Sarnia council votes in favour of vaccine mandate
All members of Sarnia city council and its committee appointees are being asked to provide proof of double vaccination against COVID-19 by the end of October.
Council voted in favour of the direction in a 5-3 recorded vote Monday.
Councillor Brian White, who said that he’s had both shots, admitted the situation was unique.
“We’re talking about an elected body here,” said White. “We are not employees, however, the city has implemented a mandatory vaccine policy. So, as such, I will stand in solidarity with the staff who’ve been asked to do the very same.”
White also encouraged all council and committee members to continue to work together online, so no one was centered out.
“I will vote in favour of the motion, out of respect to those employees. But, I would also expect that if we don’t have 100 per cent vaccination within our body, then we would not proceed to any in-person meetings, out of respect to those who choose not to get the vaccine.”
Councillor Terry Burrell said he’s double vaccinated and is “more than willing” to show the proof, but he doesn’t want to leave a copy of the documentation with the city.
“Then, that would become part of the city’s records, and I think my own private medical records do not belong in the city’s records.”
Councillor Mike Stark, who put forth the motion for consideration, confirmed the city would not keep the documents on record and said any medical and human rights exemptions will be accommodated.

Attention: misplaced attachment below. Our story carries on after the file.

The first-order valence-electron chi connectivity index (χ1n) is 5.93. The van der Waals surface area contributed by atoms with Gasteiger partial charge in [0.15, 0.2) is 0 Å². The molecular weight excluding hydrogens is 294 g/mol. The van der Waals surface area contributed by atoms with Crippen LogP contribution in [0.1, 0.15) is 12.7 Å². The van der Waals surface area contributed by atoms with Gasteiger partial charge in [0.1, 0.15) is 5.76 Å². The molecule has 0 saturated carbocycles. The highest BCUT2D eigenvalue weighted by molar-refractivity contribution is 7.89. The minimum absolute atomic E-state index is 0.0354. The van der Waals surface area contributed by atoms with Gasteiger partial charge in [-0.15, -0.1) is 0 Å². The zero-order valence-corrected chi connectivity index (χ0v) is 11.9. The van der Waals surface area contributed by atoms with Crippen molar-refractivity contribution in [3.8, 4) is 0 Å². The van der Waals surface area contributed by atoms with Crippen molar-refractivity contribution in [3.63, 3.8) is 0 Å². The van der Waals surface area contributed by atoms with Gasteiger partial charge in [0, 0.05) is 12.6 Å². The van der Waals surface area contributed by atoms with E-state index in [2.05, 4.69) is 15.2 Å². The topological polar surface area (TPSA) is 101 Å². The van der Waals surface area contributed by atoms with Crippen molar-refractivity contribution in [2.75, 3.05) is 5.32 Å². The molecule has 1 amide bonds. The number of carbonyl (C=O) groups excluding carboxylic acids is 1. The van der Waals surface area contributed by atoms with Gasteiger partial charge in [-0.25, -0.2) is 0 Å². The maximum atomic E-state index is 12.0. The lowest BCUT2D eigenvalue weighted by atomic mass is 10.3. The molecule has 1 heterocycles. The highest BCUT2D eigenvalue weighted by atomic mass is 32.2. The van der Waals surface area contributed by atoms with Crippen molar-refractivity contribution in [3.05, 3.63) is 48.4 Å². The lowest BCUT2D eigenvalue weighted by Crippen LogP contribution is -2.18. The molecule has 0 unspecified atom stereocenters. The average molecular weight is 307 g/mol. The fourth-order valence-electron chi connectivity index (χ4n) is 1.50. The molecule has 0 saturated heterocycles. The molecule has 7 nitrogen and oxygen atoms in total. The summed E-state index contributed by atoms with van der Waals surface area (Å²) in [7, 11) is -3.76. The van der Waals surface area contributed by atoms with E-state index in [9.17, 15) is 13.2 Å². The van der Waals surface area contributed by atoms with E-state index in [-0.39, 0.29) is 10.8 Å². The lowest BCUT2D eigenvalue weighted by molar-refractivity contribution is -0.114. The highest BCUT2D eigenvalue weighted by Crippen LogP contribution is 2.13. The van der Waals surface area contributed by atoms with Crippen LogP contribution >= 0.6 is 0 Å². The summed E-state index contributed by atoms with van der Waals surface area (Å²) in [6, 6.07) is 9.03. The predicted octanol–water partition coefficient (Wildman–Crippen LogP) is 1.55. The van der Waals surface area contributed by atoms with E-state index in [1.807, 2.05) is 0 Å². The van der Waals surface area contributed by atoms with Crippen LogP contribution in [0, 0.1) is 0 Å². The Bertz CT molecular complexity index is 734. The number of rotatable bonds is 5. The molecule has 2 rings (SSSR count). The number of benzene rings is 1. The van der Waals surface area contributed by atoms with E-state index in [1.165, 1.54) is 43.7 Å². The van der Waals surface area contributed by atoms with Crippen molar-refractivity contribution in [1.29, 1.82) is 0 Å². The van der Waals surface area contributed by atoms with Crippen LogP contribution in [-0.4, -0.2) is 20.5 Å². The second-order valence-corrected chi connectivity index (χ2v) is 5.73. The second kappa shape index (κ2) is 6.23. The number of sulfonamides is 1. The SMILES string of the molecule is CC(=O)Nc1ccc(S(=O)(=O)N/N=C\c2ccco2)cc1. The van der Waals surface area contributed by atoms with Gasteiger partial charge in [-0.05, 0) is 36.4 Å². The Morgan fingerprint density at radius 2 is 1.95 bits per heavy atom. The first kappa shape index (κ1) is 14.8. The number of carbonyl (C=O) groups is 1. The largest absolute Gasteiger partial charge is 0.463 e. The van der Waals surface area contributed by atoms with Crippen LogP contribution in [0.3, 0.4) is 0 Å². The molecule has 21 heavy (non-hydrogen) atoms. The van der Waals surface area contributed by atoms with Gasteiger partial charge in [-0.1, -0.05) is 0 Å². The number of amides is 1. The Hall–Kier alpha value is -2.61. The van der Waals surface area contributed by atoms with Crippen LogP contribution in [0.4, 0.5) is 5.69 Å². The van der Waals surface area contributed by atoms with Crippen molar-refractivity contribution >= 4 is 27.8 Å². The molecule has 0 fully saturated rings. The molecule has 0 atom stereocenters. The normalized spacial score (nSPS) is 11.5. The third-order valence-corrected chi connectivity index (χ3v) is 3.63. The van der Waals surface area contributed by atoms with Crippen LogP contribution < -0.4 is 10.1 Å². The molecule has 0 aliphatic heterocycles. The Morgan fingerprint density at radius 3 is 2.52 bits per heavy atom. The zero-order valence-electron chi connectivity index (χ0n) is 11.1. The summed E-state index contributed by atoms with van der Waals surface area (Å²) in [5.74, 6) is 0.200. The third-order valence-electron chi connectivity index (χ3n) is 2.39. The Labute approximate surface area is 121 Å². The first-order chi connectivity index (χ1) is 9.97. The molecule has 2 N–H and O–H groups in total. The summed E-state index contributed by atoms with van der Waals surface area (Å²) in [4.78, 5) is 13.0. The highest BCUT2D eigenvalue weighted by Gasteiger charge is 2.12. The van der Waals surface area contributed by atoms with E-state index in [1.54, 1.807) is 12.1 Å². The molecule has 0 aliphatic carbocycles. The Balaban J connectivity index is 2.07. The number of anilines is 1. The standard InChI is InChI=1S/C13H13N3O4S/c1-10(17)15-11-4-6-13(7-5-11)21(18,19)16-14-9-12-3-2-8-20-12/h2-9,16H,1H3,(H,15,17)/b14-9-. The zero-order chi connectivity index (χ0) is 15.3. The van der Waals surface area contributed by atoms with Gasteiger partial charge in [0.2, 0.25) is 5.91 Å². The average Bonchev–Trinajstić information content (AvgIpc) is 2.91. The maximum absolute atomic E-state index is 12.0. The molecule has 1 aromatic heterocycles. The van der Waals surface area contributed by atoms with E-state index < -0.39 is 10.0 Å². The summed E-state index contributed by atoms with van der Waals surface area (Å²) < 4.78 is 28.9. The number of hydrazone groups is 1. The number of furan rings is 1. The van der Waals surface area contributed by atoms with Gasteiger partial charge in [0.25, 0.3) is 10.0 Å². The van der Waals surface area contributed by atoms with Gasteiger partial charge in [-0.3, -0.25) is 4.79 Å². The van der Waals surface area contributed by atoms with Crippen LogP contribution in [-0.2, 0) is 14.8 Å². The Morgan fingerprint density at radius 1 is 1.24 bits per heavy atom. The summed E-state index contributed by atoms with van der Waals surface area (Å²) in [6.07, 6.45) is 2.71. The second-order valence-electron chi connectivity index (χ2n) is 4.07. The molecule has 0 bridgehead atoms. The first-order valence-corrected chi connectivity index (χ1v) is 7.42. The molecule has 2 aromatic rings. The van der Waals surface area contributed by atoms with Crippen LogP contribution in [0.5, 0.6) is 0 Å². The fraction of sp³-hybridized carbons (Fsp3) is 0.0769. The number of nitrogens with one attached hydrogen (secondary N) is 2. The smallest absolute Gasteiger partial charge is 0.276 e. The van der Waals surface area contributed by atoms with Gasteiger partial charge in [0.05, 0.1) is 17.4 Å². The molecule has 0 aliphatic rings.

Councillor Bill Dennis voted against the motion and said while he “happily made the choice to get fully vaccinated” it was his choice.
“Although I encourage others to get vaccinated, I do not wish to demonize or shame anyone who holds a different opinion, or chooses to make a different choice than I have made with respect to a personal medical decision,” said Dennis.
He reiterated that councillors are elected by the people and are not employees.
“I firmly do not believe it is our right to forbid in-person participation at meetings of an unvaccinated councillor who has been duly elected by citizens. Instead, let us handle it the same way we handle our attendance at the grocery store. Let’s put in place, and adhere to, all appropriate safety protocols.”
Councillor Margaret Bird, who did not disclose her vaccination status, described the motion as “bullying, harassing and discriminatory.”
“I know that I definitely will not be supporting this unconstitutional, divisive, and unethical motion,” said Bird.
Councillor Dave Boushy, stated while he’s double vaccinated, they needed “to be fair to Margaret.”
“She was elected by the people and it’s not fair to impose anything on her at all,” said Boushy.
Boushy asked Stark to “cool it” and wait for the city’s lawyers to return to council with advice on next steps.
Councillor Nathan Colquhoun was absent from that part of the meeting and did not vote.
Members failing to provide proof of vaccination by October 31 will be forbidden from participating at in-person meetings, but still able to participate in meetings virtually.
Sarnia’s Chief Administrative Officer Chris Carter released details of a mandatory COVID-19 vaccination policy Friday.
It requires all City of Sarnia employees, contractors, consultants, volunteers and students to be fully vaccinated against COVID-19.